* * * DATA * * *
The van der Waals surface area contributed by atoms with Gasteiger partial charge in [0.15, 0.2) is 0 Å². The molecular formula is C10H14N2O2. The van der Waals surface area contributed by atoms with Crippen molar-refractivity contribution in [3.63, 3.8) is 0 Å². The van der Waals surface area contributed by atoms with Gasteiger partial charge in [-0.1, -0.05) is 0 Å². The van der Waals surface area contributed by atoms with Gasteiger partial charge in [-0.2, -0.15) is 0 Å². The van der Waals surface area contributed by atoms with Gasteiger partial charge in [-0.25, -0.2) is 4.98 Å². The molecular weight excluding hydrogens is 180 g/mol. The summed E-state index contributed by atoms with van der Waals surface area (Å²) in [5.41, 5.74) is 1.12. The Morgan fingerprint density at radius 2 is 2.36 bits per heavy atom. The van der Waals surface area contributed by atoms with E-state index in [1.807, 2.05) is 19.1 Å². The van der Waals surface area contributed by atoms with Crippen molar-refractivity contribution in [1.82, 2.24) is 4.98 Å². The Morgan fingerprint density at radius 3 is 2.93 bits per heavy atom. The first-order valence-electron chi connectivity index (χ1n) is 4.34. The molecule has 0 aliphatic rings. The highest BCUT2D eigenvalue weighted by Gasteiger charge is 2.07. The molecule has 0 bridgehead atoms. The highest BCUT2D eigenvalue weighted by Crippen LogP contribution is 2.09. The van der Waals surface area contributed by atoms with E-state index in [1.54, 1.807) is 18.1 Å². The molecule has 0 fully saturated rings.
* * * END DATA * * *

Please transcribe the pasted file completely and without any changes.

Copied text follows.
The van der Waals surface area contributed by atoms with Gasteiger partial charge in [0.15, 0.2) is 0 Å². The molecular formula is C10H14N2O2. The van der Waals surface area contributed by atoms with Crippen molar-refractivity contribution in [3.63, 3.8) is 0 Å². The van der Waals surface area contributed by atoms with Gasteiger partial charge in [-0.1, -0.05) is 0 Å². The van der Waals surface area contributed by atoms with Gasteiger partial charge in [-0.2, -0.15) is 0 Å². The van der Waals surface area contributed by atoms with Gasteiger partial charge in [-0.25, -0.2) is 4.98 Å². The molecular weight excluding hydrogens is 180 g/mol. The summed E-state index contributed by atoms with van der Waals surface area (Å²) in [5.41, 5.74) is 1.12. The Morgan fingerprint density at radius 2 is 2.36 bits per heavy atom. The van der Waals surface area contributed by atoms with E-state index in [1.807, 2.05) is 19.1 Å². The van der Waals surface area contributed by atoms with Crippen molar-refractivity contribution in [1.82, 2.24) is 4.98 Å². The Morgan fingerprint density at radius 3 is 2.93 bits per heavy atom. The first-order valence-electron chi connectivity index (χ1n) is 4.34. The molecule has 0 aliphatic rings. The highest BCUT2D eigenvalue weighted by Gasteiger charge is 2.07. The molecule has 0 bridgehead atoms. The highest BCUT2D eigenvalue weighted by Crippen LogP contribution is 2.09. The van der Waals surface area contributed by atoms with E-state index in [1.54, 1.807) is 18.1 Å². The molecule has 0 fully saturated rings.